Quote:
Originally Posted by Mr Moose View Post
A bit more information here http://www.radiomuseum.org/tubes/tube_cv21157.html (I think the TR switch referred to is the Transmit-Receive switch which switches the radar aerial between transmitter and receiver.)
Pretty close......The TR cell is a gas discharge tube (usually argon) which short circuits the input to the radar receiver just as the magnetron fires its high power pulse. Imagine an inverted 'tee' made of waveguide with the vertical part feeding the radar aerial. The magnetron feeds its transmit pulse train into one horizontal arm of the tee, and the receiver sits on the other arm, with a protective TR cell in front of it.

When the magnetron fires its microwave pulse, the TR cell fires, its conductive plasma effectively short circuiting the receiver arm and encouraging those tens of kilowatts of microwave power to ascend to the aerial. Once a pulse is over, the ionisation in the TR cell dies away, opening the input to the receiver. There can be a beneficial effect in the relatively slow de-ionisation, which briefly delays full receiver gain for the early high amplitude returns from close-in targets.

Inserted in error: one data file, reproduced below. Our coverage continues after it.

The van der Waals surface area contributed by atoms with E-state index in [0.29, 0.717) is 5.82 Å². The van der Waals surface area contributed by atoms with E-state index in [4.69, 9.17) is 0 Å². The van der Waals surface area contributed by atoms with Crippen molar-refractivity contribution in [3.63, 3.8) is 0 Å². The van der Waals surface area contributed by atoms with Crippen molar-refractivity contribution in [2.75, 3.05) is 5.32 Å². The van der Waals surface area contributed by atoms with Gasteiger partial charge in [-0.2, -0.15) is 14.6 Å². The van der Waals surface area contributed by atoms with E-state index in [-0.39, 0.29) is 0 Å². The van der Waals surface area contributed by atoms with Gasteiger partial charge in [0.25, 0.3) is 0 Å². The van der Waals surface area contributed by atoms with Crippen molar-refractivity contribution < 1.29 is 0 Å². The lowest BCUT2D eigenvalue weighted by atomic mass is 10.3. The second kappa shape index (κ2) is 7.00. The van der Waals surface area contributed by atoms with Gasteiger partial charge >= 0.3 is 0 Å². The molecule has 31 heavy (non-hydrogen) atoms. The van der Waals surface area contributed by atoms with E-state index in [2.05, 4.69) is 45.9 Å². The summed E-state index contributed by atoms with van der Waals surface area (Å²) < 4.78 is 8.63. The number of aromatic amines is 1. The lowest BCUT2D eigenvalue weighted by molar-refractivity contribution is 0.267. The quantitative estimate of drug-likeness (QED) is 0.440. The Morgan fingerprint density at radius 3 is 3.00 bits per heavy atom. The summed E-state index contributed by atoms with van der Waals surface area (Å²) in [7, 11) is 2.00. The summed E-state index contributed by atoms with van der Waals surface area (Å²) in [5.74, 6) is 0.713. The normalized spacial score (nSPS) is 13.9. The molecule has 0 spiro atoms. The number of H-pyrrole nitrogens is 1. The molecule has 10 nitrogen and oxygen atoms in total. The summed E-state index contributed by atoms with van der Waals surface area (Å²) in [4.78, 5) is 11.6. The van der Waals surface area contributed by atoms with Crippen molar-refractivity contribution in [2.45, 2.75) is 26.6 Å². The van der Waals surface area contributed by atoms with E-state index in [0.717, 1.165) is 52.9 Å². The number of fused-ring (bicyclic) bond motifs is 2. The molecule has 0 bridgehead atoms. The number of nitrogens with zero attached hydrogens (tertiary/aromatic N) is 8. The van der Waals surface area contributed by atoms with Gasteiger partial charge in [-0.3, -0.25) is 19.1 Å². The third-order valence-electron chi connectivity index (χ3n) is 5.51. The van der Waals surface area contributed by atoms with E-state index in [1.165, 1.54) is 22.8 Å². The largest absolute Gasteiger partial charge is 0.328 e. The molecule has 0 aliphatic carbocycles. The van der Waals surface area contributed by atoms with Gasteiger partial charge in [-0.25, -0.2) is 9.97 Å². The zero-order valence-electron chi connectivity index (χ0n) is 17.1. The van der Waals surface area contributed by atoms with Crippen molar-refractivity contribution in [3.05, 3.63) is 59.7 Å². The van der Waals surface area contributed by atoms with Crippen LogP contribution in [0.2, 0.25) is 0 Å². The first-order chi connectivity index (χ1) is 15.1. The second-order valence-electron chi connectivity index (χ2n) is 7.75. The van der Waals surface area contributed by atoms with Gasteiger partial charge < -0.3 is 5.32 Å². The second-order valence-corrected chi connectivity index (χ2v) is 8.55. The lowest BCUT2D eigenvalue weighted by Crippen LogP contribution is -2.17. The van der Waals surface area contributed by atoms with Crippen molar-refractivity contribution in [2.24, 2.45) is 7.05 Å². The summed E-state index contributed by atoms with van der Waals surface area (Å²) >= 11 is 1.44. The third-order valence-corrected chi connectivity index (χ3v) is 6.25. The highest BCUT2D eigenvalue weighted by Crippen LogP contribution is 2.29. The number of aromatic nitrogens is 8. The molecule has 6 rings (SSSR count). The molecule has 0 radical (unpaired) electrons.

Without the TR cell, the receiver front end would immediately become silicon vapour! In fact, the TR cell must be one of the most hard-worked components in radio transmission. Today the gas tube TR cell has mainly been superseded by semiconductor diodes. I do, however, owe some of my grey hairs to the inability of early solid state devices to work as reliably as the old gas discharge TR cell!

Martin
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Old 21st Dec 2015, 3:14 am   #15
joebog1
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Default Re: What are these ?

To turretslug, yes the holes are threaded, and I did figure that they were designed to be bolted down. BUT, to what I have no idea. The last two items( transformer and thermistors) Are from a Snowy Mountains Authority auction 35 years ago when the last of the construction side shut down ( where I got my Kyoritsu VTVM and AVO 8 for $2.00)
I still have bags of parts from those auctions but the part numbers on the components, and the tags on the bags mean nothing on the net, in any of my data books ( and I have loads of them) or any tech people that I know. I have asked a few "oldies" that worked on the Snowy, but alas they have forgotten. And alas, there are only a few of them left.
Thanks to all
Joe